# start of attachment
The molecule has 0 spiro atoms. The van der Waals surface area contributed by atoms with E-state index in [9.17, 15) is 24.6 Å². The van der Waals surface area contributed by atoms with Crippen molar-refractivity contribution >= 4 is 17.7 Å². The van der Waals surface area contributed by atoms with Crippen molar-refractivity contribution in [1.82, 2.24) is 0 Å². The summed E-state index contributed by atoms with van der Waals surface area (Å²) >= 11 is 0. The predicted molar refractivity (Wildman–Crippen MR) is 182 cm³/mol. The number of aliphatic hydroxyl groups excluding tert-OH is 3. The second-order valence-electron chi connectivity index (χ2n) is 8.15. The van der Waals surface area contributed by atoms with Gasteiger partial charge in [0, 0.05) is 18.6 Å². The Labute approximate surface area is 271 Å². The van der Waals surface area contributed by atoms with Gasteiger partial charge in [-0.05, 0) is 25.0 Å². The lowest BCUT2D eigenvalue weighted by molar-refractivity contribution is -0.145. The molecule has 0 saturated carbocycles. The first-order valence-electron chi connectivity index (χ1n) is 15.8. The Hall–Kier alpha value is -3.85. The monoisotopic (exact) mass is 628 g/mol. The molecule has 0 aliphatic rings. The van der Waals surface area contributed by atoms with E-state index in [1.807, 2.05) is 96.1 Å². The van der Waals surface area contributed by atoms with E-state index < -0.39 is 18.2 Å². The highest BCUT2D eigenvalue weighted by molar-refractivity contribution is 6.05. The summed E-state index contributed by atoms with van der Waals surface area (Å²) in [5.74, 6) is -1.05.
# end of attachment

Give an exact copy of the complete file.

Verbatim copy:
The molecule has 0 spiro atoms. The van der Waals surface area contributed by atoms with E-state index in [9.17, 15) is 24.6 Å². The van der Waals surface area contributed by atoms with Crippen molar-refractivity contribution >= 4 is 17.7 Å². The van der Waals surface area contributed by atoms with Crippen molar-refractivity contribution in [1.82, 2.24) is 0 Å². The summed E-state index contributed by atoms with van der Waals surface area (Å²) >= 11 is 0. The predicted molar refractivity (Wildman–Crippen MR) is 182 cm³/mol. The number of aliphatic hydroxyl groups excluding tert-OH is 3. The second-order valence-electron chi connectivity index (χ2n) is 8.15. The van der Waals surface area contributed by atoms with Gasteiger partial charge in [0, 0.05) is 18.6 Å². The Labute approximate surface area is 271 Å². The van der Waals surface area contributed by atoms with Gasteiger partial charge in [-0.05, 0) is 25.0 Å². The lowest BCUT2D eigenvalue weighted by molar-refractivity contribution is -0.145. The molecule has 0 saturated carbocycles. The first-order valence-electron chi connectivity index (χ1n) is 15.8. The Hall–Kier alpha value is -3.85. The monoisotopic (exact) mass is 628 g/mol. The molecule has 0 aliphatic rings. The van der Waals surface area contributed by atoms with E-state index in [1.807, 2.05) is 96.1 Å². The van der Waals surface area contributed by atoms with E-state index < -0.39 is 18.2 Å². The highest BCUT2D eigenvalue weighted by molar-refractivity contribution is 6.05. The summed E-state index contributed by atoms with van der Waals surface area (Å²) in [5.74, 6) is -1.05.